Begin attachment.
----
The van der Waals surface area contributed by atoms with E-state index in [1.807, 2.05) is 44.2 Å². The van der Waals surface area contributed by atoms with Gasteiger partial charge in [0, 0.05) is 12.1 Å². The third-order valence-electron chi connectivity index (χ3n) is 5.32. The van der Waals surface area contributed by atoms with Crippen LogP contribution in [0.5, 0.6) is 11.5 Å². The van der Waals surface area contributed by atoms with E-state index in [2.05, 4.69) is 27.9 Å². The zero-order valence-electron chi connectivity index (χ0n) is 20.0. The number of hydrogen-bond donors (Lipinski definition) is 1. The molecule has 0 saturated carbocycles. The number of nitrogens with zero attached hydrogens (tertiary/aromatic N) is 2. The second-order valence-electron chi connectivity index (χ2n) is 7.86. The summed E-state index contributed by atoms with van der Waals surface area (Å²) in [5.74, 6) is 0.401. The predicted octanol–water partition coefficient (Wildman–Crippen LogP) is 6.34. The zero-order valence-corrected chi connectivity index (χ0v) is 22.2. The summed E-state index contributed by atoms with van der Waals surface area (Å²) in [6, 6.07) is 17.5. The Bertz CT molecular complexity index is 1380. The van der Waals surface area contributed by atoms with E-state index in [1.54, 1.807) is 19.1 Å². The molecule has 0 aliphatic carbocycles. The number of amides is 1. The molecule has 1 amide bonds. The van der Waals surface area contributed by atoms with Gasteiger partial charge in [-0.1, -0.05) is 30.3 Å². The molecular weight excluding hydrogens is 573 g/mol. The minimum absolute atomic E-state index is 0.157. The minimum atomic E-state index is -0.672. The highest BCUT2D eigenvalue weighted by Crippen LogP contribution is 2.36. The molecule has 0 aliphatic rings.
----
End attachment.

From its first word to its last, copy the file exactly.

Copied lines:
The van der Waals surface area contributed by atoms with E-state index in [1.807, 2.05) is 44.2 Å². The van der Waals surface area contributed by atoms with Gasteiger partial charge in [0, 0.05) is 12.1 Å². The third-order valence-electron chi connectivity index (χ3n) is 5.32. The van der Waals surface area contributed by atoms with Crippen LogP contribution in [0.5, 0.6) is 11.5 Å². The van der Waals surface area contributed by atoms with E-state index in [2.05, 4.69) is 27.9 Å². The zero-order valence-electron chi connectivity index (χ0n) is 20.0. The number of hydrogen-bond donors (Lipinski definition) is 1. The molecule has 0 saturated carbocycles. The number of nitrogens with zero attached hydrogens (tertiary/aromatic N) is 2. The second-order valence-electron chi connectivity index (χ2n) is 7.86. The summed E-state index contributed by atoms with van der Waals surface area (Å²) in [5.74, 6) is 0.401. The predicted octanol–water partition coefficient (Wildman–Crippen LogP) is 6.34. The zero-order valence-corrected chi connectivity index (χ0v) is 22.2. The summed E-state index contributed by atoms with van der Waals surface area (Å²) in [6, 6.07) is 17.5. The Bertz CT molecular complexity index is 1380. The van der Waals surface area contributed by atoms with E-state index in [1.54, 1.807) is 19.1 Å². The molecule has 0 aliphatic carbocycles. The number of amides is 1. The molecule has 1 amide bonds. The van der Waals surface area contributed by atoms with Gasteiger partial charge in [-0.1, -0.05) is 30.3 Å². The molecular weight excluding hydrogens is 573 g/mol. The minimum absolute atomic E-state index is 0.157. The minimum atomic E-state index is -0.672. The highest BCUT2D eigenvalue weighted by Crippen LogP contribution is 2.36. The molecule has 0 aliphatic rings.